The FBI’s “Russian collusion” probe has been beset by multiple missteps over the last year, from its mishandling of a key witness’s claims of wiretapping during the 2016 presidential campaign, to its failure to produce any evidence that Russia tried to meddle in the election.
But now, a new report suggests that the bureau used some of its own political enemies as political pawns to discredit and ultimately destroy the probe.
A report from Judicial Watch, a conservative legal watchdog group, documents a variety of ways in which the FBI and other agencies used its own allies to undermine the Russia investigation.
The report details how the FBI, in its efforts to undermine Mueller’s investigation, relied on the political adversaries of the president.
And while some of the allies may have been Democrats, they were not always partisan allies.
A few examples include: In December 2016, the FBI had an internal memo that accused Mueller of leaking classified information to the press to “embarrass the FBI,” a charge the president adamantly denied.
A second memo, sent in February 2017, charged that Mueller had “misled” the public about the probe’s scope, stating that “there is no basis to believe there was any collusion between the Trump campaign and Russia.”
This month, the Justice Department launched a criminal investigation into a second leak, this one from the FBI itself.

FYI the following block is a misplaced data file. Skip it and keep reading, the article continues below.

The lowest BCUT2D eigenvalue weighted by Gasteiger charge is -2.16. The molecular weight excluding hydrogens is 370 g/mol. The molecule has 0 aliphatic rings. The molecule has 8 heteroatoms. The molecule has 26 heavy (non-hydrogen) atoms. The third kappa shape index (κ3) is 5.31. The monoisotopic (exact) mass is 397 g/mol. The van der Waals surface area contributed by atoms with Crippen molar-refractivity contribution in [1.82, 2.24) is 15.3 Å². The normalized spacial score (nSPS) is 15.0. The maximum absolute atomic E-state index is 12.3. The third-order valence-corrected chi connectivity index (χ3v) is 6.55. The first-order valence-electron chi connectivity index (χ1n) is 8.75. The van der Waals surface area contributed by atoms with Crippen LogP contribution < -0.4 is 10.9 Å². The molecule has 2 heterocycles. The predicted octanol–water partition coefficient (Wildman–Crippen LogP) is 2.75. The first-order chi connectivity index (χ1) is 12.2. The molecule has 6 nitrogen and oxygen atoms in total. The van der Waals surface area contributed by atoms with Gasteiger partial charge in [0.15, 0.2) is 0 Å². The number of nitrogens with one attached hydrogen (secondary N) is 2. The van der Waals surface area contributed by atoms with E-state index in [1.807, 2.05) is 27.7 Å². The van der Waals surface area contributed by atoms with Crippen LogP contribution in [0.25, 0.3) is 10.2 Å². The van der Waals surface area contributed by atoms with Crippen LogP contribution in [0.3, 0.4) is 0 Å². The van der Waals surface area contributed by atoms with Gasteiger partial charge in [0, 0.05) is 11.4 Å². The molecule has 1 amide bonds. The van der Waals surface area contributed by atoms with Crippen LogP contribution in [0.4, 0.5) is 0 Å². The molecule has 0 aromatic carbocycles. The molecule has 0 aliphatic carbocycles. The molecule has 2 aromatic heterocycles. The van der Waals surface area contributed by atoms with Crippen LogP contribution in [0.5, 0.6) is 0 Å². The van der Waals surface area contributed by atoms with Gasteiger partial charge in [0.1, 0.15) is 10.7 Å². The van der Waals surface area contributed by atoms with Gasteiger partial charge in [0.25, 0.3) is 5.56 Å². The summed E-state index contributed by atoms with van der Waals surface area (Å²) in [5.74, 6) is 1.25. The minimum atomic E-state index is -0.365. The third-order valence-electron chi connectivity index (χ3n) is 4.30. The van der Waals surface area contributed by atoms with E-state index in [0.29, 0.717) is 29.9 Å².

But even the FBI’s own internal memo, which claimed that Mueller was “the ultimate source of the leaks,” was largely ignored.
It was only when Judicial Watch uncovered that the FBI also used the personal connections of its political adversaries to discredit Mueller and discredit his investigation that the story took off.
The FBI and the Trump administration have repeatedly denied any collusion, but it’s been a growing list of Democratic officials, former Justice Department officials, and the families of former Trump officials that have come forward to accuse the president of attempting to obstruct justice in the investigation.
In one case, former FBI Director Robert Mueller was accused of obstructing justice for refusing to cooperate with the Justice for Hillary Clinton campaign.
He has not been indicted.
In a statement, the Department of Justice said that “a number of individuals” have come forth to accuse Trump of colluding with the Russians to influence the election in 2016.
In the case of Robert Mueller, the “Trump-Russia collusion” allegation has been repeatedly cited in public statements by the president and his allies.
But this week, Judicial Watch released a new document that it said was the first public confirmation that the Trump and his team had been using its political allies to sabotage the Russia probe.
The document was a summary of an internal FBI memo obtained through a Freedom of Information Act request.
In it, an FBI agent describes a meeting at the FBI headquarters on January 18, 2018.
According to the FBI agent, a woman in the room spoke with the FBI senior leadership, asking them to investigate Trump’s associates and associates of the President.
She said she had some information on who was leaking information to journalists.